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  1. #1
    DSLR's Avatar
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    Hasselblad Carl Zeiss Planar 80mm Exposure Values?

    Total noob questions

    I'm trying to figure how to use my Carl Zeiss Planar 80mm lens with a Gossen Digisix light meter. The lens has the f Stops 2.8 * 4 * 5.6 * 8 * 11 * 16 * 22. The numbers each have a space between them. What f stop would those spaces be??? Also the Digisix has two spaces between the numbers. What if the meter tells me I should be on that second space which my lens doesn't even have? I'm so confused I don't know how phrase the question. I don't have the light meter yet, i just ordered one from Adorama and I guess they're on some kind of a Jewish holiday right now so I won't get it for a while, but I'd like to know how to use it before I get it.

    Thanks in advance.

  2. #2
    Ian David's Avatar
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    The spaces on the lens are half stops. I don't have a Digisix in front of me, but the marks on the meter are presumably 1/3 stops. If your meter reads a 1/3 increment, just use the closest 1/2 stop on the lens.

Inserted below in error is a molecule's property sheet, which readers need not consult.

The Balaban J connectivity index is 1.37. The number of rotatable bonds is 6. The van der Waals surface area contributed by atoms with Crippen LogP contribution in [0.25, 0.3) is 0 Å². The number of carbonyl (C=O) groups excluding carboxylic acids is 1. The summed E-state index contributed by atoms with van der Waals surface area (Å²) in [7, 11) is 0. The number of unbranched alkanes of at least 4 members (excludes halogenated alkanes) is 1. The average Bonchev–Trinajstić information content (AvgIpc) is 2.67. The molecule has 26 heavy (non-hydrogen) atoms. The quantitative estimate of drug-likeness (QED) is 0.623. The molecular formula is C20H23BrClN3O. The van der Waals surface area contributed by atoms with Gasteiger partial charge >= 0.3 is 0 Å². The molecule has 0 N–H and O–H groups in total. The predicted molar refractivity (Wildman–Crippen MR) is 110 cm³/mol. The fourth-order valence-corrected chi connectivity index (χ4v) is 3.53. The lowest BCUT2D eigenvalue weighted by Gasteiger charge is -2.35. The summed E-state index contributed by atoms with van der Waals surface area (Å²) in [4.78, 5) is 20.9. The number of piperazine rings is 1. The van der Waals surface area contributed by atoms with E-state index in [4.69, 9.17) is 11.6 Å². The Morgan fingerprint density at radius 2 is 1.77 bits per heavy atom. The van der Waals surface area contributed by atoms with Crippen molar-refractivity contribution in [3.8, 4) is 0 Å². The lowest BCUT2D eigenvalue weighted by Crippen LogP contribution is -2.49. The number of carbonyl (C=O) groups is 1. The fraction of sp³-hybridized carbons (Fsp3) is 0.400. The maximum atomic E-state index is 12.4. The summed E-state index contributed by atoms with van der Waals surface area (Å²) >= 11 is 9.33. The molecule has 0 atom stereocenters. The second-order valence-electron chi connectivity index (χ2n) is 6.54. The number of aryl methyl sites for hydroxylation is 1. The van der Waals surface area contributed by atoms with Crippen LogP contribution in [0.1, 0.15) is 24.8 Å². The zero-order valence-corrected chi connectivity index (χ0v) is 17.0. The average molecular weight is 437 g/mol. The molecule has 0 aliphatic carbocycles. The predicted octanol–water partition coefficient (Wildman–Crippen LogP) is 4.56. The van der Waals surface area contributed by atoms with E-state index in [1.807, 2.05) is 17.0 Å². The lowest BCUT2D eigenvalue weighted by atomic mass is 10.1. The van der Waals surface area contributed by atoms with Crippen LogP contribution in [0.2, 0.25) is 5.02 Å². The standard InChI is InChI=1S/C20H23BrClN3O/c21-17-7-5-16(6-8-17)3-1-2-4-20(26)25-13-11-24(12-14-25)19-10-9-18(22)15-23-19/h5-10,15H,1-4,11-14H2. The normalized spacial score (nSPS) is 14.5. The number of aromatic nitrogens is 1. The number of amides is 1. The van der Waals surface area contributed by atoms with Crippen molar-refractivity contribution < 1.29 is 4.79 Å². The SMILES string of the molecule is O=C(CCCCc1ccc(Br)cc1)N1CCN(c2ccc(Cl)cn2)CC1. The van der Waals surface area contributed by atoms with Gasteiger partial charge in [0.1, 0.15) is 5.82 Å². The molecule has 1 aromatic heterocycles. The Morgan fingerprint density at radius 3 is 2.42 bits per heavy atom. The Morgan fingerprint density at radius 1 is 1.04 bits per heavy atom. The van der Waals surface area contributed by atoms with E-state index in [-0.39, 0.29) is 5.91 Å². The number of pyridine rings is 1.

Ian

    EDIT: As an example, you could view your lens as having settings for the following f-stops: ... 8 9.5 11...

    Your meter then has increments of ... 8 9 10 11...

    If your meter then reads f9 or f10, just use f9.5 on your camera (until you get a bit more experienced and confident to play around with the exposure according to the conditions)
    Last edited by Ian David; 10-01-2012 at 07:29 PM. Click to view previous post history.

  3. #3
    artonpaper's Avatar